First it's important to understand the term, “cannabinoid," and how it not only applies to cannabis but also to hemp! Cannabinoids are the chemical molecule that make up the hemp plant.
Out of the entirety of the hemp plant, CBD makes up about 40% of the hemp plant itself. Once again CBD is a type of cannabinoid. These chemical molecules interact with different areas of your body, or the, "Endocannabinoid System," and have been used by humankind for thousands of years to shed light to inflicted areas; and has evolved to where we are now. The science is truly endless.
Currently in the CBD market, there are three CBD types or variations that can be found: isolate, broad spectrum, and full spectrum. The variations are slight, however, to some consumers, it is important to understand the difference.
First, you’re probably asking, “Why? Why do the distinctions matter?” Well, the components that make up each type may be a determining factor to which type of product you decide to purchase. For instance, there are many people that prefer products with 0% THC for a variety of reasons.
You know; you can go to the grocery store and buy your OJ with the following options: high pulp, medium pulp, and no pulp. Full spectrum, broad spectrum, and isolate are similar in theory (without the physical pulpy feeling when ingested, more in terms of “nutrients,” so to speak.)
Keep in mind, this is only for comparison and easy to understand purposes. By no means are we saying that orange juice and hemp offer the same nutrients or stating health claims.
Full spectrum CBD (hemp oil) would be considered “high pulp,” which incorporates all cannabinoids from the hemp plant including trace elements of THC (all products sold in the US can have an allowable .3%). Full spectrum is a higher grade delivery system in the sense that the THC is a “enhancer,” to the cannabinoids. All of the cannabinoids and the THC work together to enhance the therapeutic benefits of each cannabinoid.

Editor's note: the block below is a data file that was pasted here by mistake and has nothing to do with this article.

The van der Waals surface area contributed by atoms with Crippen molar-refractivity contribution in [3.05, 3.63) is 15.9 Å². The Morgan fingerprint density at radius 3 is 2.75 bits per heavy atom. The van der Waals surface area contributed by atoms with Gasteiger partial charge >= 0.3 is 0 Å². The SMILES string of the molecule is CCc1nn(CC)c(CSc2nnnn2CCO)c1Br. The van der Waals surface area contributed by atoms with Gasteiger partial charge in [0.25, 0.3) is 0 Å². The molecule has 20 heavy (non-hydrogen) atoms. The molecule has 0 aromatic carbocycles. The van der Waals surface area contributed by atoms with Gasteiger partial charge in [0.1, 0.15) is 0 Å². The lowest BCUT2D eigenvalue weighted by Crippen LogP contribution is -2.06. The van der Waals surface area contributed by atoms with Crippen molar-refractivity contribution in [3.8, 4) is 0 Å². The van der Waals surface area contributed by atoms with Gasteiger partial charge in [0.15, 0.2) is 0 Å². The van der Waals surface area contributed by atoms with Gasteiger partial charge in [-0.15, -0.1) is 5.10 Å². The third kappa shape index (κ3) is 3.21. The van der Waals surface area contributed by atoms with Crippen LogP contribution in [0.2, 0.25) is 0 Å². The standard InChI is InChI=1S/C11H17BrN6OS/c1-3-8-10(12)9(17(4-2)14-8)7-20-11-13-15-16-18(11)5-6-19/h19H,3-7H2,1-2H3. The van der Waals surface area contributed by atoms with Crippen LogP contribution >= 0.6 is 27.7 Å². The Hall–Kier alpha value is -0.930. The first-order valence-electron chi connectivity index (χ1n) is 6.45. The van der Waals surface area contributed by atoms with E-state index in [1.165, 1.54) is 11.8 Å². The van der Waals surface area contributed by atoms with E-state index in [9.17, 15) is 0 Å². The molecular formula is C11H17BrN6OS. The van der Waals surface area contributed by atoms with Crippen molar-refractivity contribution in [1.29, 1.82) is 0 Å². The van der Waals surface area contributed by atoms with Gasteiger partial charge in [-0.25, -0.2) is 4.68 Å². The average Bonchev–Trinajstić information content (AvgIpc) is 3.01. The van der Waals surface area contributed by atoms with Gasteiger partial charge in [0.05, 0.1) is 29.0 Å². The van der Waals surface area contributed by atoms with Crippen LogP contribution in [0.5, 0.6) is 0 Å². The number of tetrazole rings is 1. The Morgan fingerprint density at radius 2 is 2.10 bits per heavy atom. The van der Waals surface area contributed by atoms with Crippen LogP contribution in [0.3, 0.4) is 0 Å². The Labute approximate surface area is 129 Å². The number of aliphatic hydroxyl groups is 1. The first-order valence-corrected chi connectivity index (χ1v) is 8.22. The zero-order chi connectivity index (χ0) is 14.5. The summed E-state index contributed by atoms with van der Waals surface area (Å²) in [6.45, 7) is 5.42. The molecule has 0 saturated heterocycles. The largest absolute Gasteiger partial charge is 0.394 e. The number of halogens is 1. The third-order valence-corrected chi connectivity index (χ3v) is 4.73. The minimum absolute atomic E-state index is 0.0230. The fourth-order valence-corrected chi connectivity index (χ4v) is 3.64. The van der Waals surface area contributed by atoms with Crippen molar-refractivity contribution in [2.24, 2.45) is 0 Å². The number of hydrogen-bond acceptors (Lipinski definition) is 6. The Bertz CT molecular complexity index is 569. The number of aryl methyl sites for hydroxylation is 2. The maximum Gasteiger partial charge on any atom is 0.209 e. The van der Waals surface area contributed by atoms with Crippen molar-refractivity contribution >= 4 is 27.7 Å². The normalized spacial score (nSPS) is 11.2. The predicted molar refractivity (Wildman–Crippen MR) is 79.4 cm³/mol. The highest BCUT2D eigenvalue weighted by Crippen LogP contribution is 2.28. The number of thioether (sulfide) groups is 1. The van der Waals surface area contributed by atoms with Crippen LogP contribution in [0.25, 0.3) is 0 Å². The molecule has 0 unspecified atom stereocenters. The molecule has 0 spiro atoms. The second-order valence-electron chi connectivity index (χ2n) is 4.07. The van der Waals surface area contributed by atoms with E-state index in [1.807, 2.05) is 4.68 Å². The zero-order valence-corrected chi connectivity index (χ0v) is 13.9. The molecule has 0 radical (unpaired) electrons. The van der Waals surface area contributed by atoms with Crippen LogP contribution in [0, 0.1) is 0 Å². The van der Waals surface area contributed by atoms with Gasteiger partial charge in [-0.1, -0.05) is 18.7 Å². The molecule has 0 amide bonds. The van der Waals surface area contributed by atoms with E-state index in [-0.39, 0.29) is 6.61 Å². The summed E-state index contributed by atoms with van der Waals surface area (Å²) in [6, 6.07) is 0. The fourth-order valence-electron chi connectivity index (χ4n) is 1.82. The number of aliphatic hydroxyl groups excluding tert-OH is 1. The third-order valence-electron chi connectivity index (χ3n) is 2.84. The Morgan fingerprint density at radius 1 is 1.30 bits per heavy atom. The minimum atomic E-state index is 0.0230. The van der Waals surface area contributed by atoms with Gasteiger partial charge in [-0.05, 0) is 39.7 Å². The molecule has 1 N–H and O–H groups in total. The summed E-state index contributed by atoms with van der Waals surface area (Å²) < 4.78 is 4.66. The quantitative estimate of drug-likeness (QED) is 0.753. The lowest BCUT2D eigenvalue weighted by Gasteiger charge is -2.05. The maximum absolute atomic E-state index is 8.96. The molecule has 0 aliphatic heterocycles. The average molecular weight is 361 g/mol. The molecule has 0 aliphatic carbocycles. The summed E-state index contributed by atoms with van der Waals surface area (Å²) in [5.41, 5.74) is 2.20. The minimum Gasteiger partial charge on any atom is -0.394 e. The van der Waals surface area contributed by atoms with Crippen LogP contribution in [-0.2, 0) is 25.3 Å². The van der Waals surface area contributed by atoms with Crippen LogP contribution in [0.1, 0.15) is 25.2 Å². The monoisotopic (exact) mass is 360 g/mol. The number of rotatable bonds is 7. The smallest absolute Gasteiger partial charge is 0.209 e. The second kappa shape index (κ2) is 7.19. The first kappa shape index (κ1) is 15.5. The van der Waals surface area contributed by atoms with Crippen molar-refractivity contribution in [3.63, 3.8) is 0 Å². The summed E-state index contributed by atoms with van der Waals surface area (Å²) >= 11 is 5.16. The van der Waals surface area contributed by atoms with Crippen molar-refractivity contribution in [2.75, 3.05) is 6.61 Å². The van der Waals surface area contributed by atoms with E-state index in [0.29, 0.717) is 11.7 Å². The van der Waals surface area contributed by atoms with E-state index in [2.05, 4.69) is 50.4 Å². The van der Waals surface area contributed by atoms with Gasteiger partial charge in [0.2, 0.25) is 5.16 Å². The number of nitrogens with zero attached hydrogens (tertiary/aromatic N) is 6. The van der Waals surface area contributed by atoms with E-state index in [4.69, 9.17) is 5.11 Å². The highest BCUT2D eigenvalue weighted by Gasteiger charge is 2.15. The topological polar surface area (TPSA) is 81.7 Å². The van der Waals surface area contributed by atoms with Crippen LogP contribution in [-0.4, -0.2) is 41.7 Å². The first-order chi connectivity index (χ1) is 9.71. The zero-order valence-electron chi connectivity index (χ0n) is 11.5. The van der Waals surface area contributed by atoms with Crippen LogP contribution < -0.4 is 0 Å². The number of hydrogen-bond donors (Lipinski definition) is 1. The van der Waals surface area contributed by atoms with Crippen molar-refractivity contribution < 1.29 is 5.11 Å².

It is extremely rare that anyone finds any, “mood altering” effects from the trace elements of THC that are found in this product.
Broad Spectrum CBD (hemp oil) would be considered “medium pulp,” which incorporates all cannabinoids from the hemp plant except the THC. This CBD type is fairly new to the hemp world, and is becoming a fairly popular alternative to people who are looking for the cannabinoids from the hemp plant only.
Isolate CBD (pure isolated CBD) would be considered “no pulp,” which means that all cannabinoids are extracted out of the CBD along with the THC. Only isolated CBD (the one cannabinoid) is found in this product alone. Some prefer straight isolate product because they want absolutely no risk with THC for any reason.
Other hemp strains are important to consider as well and aren't fully related to the CBD types above, however other hemp strains are now becoming more available as the science progresses.
When you think of products that are made up of other cannabinoids, CBG for instance which we've expanded on in another entry HERE!
Throughout our website, you’ll find products listed with the ingredients for each product. In that list, you’ll see what type of CBD product type that the product is made in. Based on your preference, or just in general your knowledge, this may help you make the best educated purchase for your needs.
What we’re getting at is: each person is different. Sometimes, it takes a few tries to find their preferred: CBD type, uses, applications, etc. It is our goal that during your wellness journey we help you find some answers to the questions you’ve been asking and also assist you in better navigating through our site with this information.
It is our greatest pleasure to further distribute proper education to our consumers and the public. Hemp comes with so many benefits and the knowledge is vast. We hope that this entry has better assisted you with your understanding of hemp and the differentiations that underlie along with it.